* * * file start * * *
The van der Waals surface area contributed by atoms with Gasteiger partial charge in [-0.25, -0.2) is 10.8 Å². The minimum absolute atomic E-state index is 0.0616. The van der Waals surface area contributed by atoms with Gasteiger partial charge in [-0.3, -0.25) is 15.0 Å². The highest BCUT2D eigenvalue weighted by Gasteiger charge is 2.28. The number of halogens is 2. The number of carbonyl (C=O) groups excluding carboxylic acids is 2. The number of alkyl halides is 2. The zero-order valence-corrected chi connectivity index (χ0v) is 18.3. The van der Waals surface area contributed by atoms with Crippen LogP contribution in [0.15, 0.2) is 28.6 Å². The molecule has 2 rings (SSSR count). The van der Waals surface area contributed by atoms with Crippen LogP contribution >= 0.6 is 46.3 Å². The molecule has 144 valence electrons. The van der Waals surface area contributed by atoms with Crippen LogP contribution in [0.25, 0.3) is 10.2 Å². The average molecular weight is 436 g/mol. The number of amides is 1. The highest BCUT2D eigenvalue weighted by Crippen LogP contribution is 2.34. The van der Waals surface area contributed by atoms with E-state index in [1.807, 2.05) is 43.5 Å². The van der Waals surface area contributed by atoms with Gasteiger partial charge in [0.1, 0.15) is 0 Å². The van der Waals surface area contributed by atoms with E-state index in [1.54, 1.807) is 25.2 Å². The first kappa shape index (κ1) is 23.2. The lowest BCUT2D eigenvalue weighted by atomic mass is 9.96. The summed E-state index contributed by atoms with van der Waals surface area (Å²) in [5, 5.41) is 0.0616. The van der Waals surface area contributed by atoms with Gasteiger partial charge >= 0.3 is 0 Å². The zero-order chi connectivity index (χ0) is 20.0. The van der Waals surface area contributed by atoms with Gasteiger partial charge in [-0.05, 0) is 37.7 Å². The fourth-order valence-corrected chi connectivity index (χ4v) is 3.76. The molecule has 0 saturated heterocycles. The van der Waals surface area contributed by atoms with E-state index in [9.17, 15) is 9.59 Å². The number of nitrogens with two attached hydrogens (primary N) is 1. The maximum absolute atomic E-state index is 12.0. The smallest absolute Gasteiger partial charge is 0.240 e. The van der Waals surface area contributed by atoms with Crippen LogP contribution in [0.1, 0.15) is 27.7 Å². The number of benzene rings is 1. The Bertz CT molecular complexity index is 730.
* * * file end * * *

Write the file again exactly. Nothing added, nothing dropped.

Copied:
The van der Waals surface area contributed by atoms with Gasteiger partial charge in [-0.25, -0.2) is 10.8 Å². The minimum absolute atomic E-state index is 0.0616. The van der Waals surface area contributed by atoms with Gasteiger partial charge in [-0.3, -0.25) is 15.0 Å². The highest BCUT2D eigenvalue weighted by Gasteiger charge is 2.28. The number of halogens is 2. The number of carbonyl (C=O) groups excluding carboxylic acids is 2. The number of alkyl halides is 2. The zero-order valence-corrected chi connectivity index (χ0v) is 18.3. The van der Waals surface area contributed by atoms with Crippen LogP contribution in [0.15, 0.2) is 28.6 Å². The molecule has 2 rings (SSSR count). The van der Waals surface area contributed by atoms with Crippen LogP contribution >= 0.6 is 46.3 Å². The molecule has 144 valence electrons. The van der Waals surface area contributed by atoms with Crippen LogP contribution in [0.25, 0.3) is 10.2 Å². The average molecular weight is 436 g/mol. The number of amides is 1. The highest BCUT2D eigenvalue weighted by Crippen LogP contribution is 2.34. The van der Waals surface area contributed by atoms with E-state index in [1.807, 2.05) is 43.5 Å². The van der Waals surface area contributed by atoms with Gasteiger partial charge in [0.1, 0.15) is 0 Å². The van der Waals surface area contributed by atoms with E-state index in [1.54, 1.807) is 25.2 Å². The first kappa shape index (κ1) is 23.2. The lowest BCUT2D eigenvalue weighted by atomic mass is 9.96. The summed E-state index contributed by atoms with van der Waals surface area (Å²) in [5, 5.41) is 0.0616. The van der Waals surface area contributed by atoms with Gasteiger partial charge >= 0.3 is 0 Å². The zero-order chi connectivity index (χ0) is 20.0. The van der Waals surface area contributed by atoms with Gasteiger partial charge in [-0.05, 0) is 37.7 Å². The fourth-order valence-corrected chi connectivity index (χ4v) is 3.76. The molecule has 0 saturated heterocycles. The van der Waals surface area contributed by atoms with E-state index in [9.17, 15) is 9.59 Å². The number of nitrogens with two attached hydrogens (primary N) is 1. The maximum absolute atomic E-state index is 12.0. The smallest absolute Gasteiger partial charge is 0.240 e. The van der Waals surface area contributed by atoms with Crippen LogP contribution in [0.1, 0.15) is 27.7 Å². The number of benzene rings is 1. The Bertz CT molecular complexity index is 730.